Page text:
When Richard Nixon became the first and only U.S. president to resign just over 40 years ago, he claimed he was doing so for the same reason his successor Gerald Ford pardoned him a month later: the good of the nation.
I interviewed Ford by phone nearly 20 years after Nixon’s resignation, not long after Nixon’s death on April 22, 1994.
Ford by then was a fixture in the Vail Valley, having started skiing here while still a longtime congressman from Michigan. Here’s what Ford had to say in a story that first ran on the front page of the Vail Daily on May 2, 1994, and was then picked by wire services around the world:
“It was right when I made the decision in September of 1974, and I’m more convinced today that it was the right decision for the country as a whole. It would have been a long tortuous process – the indictment, the trial, probably a conviction on some counts, an appeal. That would have taken two, three, maybe four years. That would only have exacerbated the unrest and the domestic trouble here in the United States, and the only way to get that whole problem off my desk in the Oval Office, the only way for me to concentrate 100 percent of my time on the problems of 240 million Americans, was to grant the pardon.”
On Aug. 8, 1974, Nixon, facing impeachment because of the Watergate break-ins in 1971, addressed the nation and offered his resignation the following day at noon.
“To continue to fight through the months ahead for my personal vindication would almost totally absorb the time and attention of both the president and the Congress in a period when our entire focus should be on the great issues of peace abroad and prosperity without inflation at home,” Nixon said that night. “Therefore, I shall resign the presidency effective at noon tomorrow. Vice President Ford will be sworn in as president at that hour in this office.”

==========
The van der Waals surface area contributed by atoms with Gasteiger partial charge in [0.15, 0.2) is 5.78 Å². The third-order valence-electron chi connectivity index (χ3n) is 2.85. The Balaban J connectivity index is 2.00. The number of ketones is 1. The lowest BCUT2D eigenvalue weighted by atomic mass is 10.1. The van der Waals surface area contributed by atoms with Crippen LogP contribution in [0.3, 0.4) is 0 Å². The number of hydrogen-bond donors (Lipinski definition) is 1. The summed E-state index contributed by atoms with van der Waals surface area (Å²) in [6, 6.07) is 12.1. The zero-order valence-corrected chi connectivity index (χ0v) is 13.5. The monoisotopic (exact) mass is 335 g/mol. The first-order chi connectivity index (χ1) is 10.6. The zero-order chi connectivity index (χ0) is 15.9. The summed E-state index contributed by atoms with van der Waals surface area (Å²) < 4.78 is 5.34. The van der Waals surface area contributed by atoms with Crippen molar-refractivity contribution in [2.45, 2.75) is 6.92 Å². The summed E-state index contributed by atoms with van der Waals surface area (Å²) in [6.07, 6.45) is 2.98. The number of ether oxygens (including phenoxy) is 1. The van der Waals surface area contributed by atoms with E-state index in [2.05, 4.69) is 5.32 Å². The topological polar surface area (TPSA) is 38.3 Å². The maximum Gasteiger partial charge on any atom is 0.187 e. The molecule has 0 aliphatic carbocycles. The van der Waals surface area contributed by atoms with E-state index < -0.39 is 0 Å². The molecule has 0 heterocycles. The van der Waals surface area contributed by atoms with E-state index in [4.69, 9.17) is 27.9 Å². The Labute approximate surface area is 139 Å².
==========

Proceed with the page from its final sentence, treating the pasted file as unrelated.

Ford became the first and thus far only man to be appointed both vice president and president – ascending to the vice presidency in the wake of Spiro Agnew’s resignation following tax evasion and money laundering charges in 1973. Ford pardoned Nixon — swearing later under oath there was no previous deal in place – even though he knew it would likely cost him the Oval Office in 1976.
“The pardon had no impact on how I conducted my responsibilities as president. It undoubtedly was one of several major factors in my defeat in 1976,” Ford told me in 1994. “I only lost by a handful of votes, figuratively speaking, so there were people then and maybe some today who never forgave me for pardoning President Nixon, but a president has to do what he believes to be right and not what is politically expedient. And by doing what I thought was right … it was a way to handle a very tough problem so I could concentrate on the major challenges that I faced in the Oval Office at home and abroad.”
This past summer for the first time I met the man who succeeded Ford, former President Jimmy Carter, at a Carter Center confab on Vail Mountain. His presidency and foreign policy decisions in Iran, Afghanistan, Israel and Egypt have come under even more focus (and continued criticism and praise) given recent events in the Middle East. But that’s a topic for a future blog.